Beyond Hellman’s TimeMemory TradeOffs with Applications to Proofs of Space
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Abstract
Proofs of space (PoS) were suggested as more ecological and economical alternative to proofs of work, which are currently used in blockchain designs like Bitcoin. The existing PoS are based on rather sophisticated graph pebbling lower bounds. Much simpler and in several aspects more efficient schemes based on inverting random functions have been suggested, but they don’t give meaningful security guarantees due to existing timememory tradeoffs.
In particular, Hellman showed that any permutation over a domain of size N can be inverted in time T by an algorithm that is given S bits of auxiliary information whenever \(S\cdot T \approx N\) (e.g. \(S=T\approx N^{1/2}\)). For functions Hellman gives a weaker attack with \(S^2\cdot T\approx N^2\) (e.g., \(S=T \approx N^{2/3}\)). To prove lower bounds, one considers an adversary who has access to an oracle \(f:[N]\rightarrow [N]\) and can make T oracle queries. The best known lower bound is \(S\cdot T\in \varOmega (N)\) and holds for random functions and permutations.
We construct functions that provably require more time and/or space to invert. Specifically, for any constant k we construct a function \([N]\rightarrow [N]\) that cannot be inverted unless \(S^k\cdot T \in \varOmega (N^k)\) (in particular, \(S=T\approx N^{k/(k+1)}\)). Our construction does not contradict Hellman’s timememory tradeoff, because it cannot be efficiently evaluated in forward direction. However, its entire function table can be computed in time quasilinear in N, which is sufficient for the PoS application.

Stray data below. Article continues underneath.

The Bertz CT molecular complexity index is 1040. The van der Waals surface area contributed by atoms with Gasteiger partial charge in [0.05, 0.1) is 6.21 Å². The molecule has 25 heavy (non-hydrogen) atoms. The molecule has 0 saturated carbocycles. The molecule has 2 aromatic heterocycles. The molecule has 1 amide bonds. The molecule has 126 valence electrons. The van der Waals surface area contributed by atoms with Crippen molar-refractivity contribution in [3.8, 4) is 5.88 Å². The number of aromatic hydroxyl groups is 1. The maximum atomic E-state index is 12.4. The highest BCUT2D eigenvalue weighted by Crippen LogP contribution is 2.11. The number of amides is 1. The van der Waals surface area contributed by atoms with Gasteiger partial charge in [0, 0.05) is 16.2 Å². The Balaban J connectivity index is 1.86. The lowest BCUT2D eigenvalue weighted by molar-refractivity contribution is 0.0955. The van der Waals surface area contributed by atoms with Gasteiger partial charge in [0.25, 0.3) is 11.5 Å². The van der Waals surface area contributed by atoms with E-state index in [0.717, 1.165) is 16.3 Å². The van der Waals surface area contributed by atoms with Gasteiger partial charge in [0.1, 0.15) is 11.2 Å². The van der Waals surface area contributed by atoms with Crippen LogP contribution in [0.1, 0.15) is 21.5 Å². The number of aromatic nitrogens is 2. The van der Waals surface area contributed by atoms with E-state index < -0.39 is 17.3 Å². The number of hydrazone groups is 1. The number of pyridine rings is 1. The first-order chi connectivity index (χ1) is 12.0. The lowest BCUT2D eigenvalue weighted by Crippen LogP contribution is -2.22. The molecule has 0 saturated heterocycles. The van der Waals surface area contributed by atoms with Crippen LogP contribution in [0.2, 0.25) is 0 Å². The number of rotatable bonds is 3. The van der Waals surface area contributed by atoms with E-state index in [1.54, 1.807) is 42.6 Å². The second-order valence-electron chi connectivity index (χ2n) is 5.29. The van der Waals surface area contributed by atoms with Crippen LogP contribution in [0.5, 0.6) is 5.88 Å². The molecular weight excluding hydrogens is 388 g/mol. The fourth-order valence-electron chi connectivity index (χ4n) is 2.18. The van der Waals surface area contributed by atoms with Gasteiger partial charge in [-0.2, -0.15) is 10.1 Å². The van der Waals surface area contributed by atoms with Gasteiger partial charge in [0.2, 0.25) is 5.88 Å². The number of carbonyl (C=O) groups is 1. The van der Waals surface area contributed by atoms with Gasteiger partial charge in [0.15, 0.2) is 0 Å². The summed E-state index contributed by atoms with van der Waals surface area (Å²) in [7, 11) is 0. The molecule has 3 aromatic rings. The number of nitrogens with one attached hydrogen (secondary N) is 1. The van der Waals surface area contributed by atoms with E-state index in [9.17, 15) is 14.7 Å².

Our simplest construction is built from a random function oracle \(g:[N]\times [N]\rightarrow [N]\) and a random permutation oracle \(f:[N]\rightarrow [N]\) and is defined as \(h(x)=g(x,x')\) where \(f(x)=\pi (f(x'))\) with \(\pi \) being any involution without a fixed point, e.g. flipping all the bits. For this function we prove that any adversary who gets S bits of auxiliary information, makes at most T oracle queries, and inverts h on an \(\epsilon \) fraction of outputs must satisfy \(S^2\cdot T\in \varOmega (\epsilon ^2N^2)\).
1 Introduction
A proof of work (PoW), introduced by Dwork and Naor [DN93], is a proof system in which a prover \(\mathcal{P}\) convinces a verifier \(\mathcal{V}\) that he spent some computation with respect to some statement x. A simple PoW can be constructed from a function \(H(\cdot )\), where a proof with respect to a statement x is simply a salt s such that H(s, x) starts with t 0’s. If H is modelled as a random function, \(\mathcal{P}\) must evaluate H on \(2^t\) values (in expectation) before he finds such an s.